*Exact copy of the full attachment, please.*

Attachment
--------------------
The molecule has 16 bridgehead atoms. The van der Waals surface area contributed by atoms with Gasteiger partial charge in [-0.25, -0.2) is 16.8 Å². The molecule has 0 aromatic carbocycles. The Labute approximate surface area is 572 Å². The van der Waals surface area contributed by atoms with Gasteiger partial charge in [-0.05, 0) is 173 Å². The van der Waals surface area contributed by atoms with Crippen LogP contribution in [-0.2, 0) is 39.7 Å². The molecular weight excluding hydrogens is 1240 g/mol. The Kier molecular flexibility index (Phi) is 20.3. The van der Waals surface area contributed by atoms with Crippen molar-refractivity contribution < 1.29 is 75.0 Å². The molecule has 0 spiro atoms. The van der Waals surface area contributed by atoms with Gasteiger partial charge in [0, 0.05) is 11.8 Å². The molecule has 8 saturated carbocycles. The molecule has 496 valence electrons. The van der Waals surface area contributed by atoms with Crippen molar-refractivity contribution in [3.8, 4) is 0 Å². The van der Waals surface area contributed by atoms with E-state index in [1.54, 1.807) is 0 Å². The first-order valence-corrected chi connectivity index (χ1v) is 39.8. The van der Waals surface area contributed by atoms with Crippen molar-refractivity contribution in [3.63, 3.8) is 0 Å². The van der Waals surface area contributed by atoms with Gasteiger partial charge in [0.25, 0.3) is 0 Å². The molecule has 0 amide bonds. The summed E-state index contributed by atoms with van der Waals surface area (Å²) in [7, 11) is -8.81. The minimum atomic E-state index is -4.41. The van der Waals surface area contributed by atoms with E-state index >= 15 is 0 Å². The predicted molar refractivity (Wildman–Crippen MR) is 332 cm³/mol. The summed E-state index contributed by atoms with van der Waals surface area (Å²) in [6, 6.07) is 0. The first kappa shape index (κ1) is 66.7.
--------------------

The molecule has 16 bridgehead atoms. The van der Waals surface area contributed by atoms with Gasteiger partial charge in [-0.25, -0.2) is 16.8 Å². The molecule has 0 aromatic carbocycles. The Labute approximate surface area is 572 Å². The van der Waals surface area contributed by atoms with Gasteiger partial charge in [-0.05, 0) is 173 Å². The van der Waals surface area contributed by atoms with Crippen LogP contribution in [-0.2, 0) is 39.7 Å². The molecular weight excluding hydrogens is 1240 g/mol. The Kier molecular flexibility index (Phi) is 20.3. The van der Waals surface area contributed by atoms with Crippen molar-refractivity contribution < 1.29 is 75.0 Å². The molecule has 0 spiro atoms. The van der Waals surface area contributed by atoms with Gasteiger partial charge in [0, 0.05) is 11.8 Å². The molecule has 8 saturated carbocycles. The molecule has 496 valence electrons. The van der Waals surface area contributed by atoms with Crippen molar-refractivity contribution in [3.8, 4) is 0 Å². The van der Waals surface area contributed by atoms with E-state index in [1.54, 1.807) is 0 Å². The first-order valence-corrected chi connectivity index (χ1v) is 39.8. The van der Waals surface area contributed by atoms with Crippen molar-refractivity contribution in [3.63, 3.8) is 0 Å². The van der Waals surface area contributed by atoms with Gasteiger partial charge in [0.25, 0.3) is 0 Å². The molecule has 0 amide bonds. The summed E-state index contributed by atoms with van der Waals surface area (Å²) in [7, 11) is -8.81. The minimum atomic E-state index is -4.41. The van der Waals surface area contributed by atoms with E-state index >= 15 is 0 Å². The predicted molar refractivity (Wildman–Crippen MR) is 332 cm³/mol. The summed E-state index contributed by atoms with van der Waals surface area (Å²) in [6, 6.07) is 0. The first kappa shape index (κ1) is 66.7.